Sapiens self-organize into large populations, such as states. States are useful because they assign territory, resources to live in, and resources to protect their territory from other sapiens groups. It is pleasant and useful to live in a strong and well-organized state.
    Sapiens studies nature, of which it is a part. Such a study leads to very useful consequences: electricity, medicine, fertilizers, high-speed information exchange-the Internet…
    Sapiens often and willingly arrange mutual extermination through wars. The result of this process is the redistribution of territory between groups of sapiens, the culling of the weaker part of the population in favor of the stronger one. From the point of view of evolution, this is a useful process, since it strains the intellectual and physical capabilities of sapiens and thereby improves them. Evolution knows no other mechanisms for stimulating living beings to develop other than creating difficulties in the form of natural disasters or creating mutual tension. To transform the structure of society, sapiens arranges revolutions.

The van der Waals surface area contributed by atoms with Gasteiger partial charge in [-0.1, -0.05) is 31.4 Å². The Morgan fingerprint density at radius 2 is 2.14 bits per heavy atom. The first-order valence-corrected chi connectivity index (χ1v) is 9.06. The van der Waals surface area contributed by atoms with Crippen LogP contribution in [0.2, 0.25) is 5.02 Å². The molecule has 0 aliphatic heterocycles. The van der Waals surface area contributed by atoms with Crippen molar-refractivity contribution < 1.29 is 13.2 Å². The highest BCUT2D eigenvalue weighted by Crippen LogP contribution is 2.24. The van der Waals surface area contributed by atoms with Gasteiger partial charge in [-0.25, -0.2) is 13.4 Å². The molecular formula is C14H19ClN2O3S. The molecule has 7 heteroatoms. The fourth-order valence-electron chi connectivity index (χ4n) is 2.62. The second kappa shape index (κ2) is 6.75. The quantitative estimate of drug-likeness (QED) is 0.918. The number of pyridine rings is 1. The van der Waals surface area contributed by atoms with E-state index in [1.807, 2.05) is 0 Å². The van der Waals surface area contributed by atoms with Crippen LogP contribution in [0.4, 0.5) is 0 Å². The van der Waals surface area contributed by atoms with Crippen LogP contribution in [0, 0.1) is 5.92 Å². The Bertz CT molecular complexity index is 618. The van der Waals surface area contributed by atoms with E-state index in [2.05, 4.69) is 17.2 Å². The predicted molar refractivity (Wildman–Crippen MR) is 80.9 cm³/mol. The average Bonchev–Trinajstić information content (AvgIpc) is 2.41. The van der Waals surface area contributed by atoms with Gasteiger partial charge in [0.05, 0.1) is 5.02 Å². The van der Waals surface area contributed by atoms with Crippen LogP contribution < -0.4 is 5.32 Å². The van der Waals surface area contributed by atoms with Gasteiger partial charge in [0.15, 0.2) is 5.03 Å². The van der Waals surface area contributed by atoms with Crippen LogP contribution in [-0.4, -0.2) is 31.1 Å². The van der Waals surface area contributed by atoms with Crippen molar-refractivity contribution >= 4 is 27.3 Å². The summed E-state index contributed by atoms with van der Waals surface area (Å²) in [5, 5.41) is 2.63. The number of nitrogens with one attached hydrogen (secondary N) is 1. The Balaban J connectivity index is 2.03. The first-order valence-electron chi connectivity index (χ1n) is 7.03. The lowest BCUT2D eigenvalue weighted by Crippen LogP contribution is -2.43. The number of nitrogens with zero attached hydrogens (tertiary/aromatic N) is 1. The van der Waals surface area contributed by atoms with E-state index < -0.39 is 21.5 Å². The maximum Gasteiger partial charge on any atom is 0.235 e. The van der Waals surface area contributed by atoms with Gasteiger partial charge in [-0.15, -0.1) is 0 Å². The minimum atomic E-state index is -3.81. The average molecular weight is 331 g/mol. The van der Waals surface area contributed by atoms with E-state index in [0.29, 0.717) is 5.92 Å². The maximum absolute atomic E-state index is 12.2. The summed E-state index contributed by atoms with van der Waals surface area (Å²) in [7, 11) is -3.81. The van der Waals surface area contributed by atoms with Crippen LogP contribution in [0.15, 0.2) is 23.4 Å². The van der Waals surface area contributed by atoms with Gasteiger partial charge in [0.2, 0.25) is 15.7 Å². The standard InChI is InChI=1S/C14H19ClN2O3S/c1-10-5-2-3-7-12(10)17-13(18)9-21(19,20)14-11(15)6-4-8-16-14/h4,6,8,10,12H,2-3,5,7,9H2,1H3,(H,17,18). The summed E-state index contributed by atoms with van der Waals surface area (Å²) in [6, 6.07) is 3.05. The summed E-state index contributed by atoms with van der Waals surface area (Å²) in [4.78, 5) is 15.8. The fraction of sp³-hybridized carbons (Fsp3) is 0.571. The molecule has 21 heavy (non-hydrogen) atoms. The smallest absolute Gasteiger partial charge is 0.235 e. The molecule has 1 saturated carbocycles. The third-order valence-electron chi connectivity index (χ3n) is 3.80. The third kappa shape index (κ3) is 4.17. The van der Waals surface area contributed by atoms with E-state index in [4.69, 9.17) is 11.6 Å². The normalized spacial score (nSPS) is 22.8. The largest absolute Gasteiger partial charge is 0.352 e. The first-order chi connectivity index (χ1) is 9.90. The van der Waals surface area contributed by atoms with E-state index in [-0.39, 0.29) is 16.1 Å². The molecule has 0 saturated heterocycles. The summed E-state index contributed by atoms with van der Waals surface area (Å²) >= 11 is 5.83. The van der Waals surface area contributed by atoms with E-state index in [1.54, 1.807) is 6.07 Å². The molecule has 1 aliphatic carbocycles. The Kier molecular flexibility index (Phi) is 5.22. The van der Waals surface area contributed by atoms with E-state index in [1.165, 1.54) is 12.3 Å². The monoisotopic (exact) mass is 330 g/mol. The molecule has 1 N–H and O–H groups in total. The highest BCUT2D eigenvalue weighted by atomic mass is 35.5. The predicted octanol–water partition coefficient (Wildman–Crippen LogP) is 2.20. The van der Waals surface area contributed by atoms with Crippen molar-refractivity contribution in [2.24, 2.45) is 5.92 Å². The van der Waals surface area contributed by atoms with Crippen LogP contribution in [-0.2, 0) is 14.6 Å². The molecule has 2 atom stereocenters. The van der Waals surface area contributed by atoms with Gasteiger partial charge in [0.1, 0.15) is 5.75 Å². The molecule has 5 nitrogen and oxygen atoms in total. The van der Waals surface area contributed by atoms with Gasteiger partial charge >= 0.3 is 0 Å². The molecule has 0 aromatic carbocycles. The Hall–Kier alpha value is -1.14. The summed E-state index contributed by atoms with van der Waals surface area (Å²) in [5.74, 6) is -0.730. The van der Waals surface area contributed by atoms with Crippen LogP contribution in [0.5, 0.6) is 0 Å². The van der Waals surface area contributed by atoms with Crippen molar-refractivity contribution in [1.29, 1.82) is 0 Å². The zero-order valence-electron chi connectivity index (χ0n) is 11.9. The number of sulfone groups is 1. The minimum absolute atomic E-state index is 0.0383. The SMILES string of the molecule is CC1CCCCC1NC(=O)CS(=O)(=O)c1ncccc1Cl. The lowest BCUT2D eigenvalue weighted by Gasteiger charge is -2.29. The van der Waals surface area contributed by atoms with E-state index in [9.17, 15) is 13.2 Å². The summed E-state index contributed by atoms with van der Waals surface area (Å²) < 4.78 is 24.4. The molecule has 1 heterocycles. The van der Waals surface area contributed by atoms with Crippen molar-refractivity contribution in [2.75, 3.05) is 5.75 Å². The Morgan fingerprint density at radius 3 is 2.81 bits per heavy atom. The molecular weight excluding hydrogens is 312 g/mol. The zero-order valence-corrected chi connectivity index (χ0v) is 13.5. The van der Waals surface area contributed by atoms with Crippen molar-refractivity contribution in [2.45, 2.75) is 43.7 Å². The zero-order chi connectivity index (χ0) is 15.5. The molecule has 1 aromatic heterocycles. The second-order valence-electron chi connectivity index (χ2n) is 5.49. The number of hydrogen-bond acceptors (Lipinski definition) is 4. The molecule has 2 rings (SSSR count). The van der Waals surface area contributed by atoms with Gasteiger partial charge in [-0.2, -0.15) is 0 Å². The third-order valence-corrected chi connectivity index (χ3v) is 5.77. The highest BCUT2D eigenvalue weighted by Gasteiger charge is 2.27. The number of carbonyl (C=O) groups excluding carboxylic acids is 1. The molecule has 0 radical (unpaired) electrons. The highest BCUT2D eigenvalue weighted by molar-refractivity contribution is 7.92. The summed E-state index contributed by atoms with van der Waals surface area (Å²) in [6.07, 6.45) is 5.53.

And so on.
    Everything that sapiens achieves in his business, he achieves through trial and error. Unsuccessful solutions are rejected, successful ones (attention!) they are used en masse and make life easier and more stable.
    However, the sapiens brain is such that it opposes imitation of any useful activity. Imitation is good because positive emotions in the sapiens brain are produced in the least expensive way, sapiens simply saves energy.
    Every useful activity of sapiens has its imitation-a game. Imitation of eternal, endless and trouble – free life-religion. Imitation of war is a sport. Imitation of nature-painting and music. Imitation of someone else's life-theater and toys in the computer. Imitation of science (intellectual activity) – philosophy, empty and meaningless nonsense. Imitation of joy – alcohol (if you still manage to imitate it, otherwise the opposite might happen).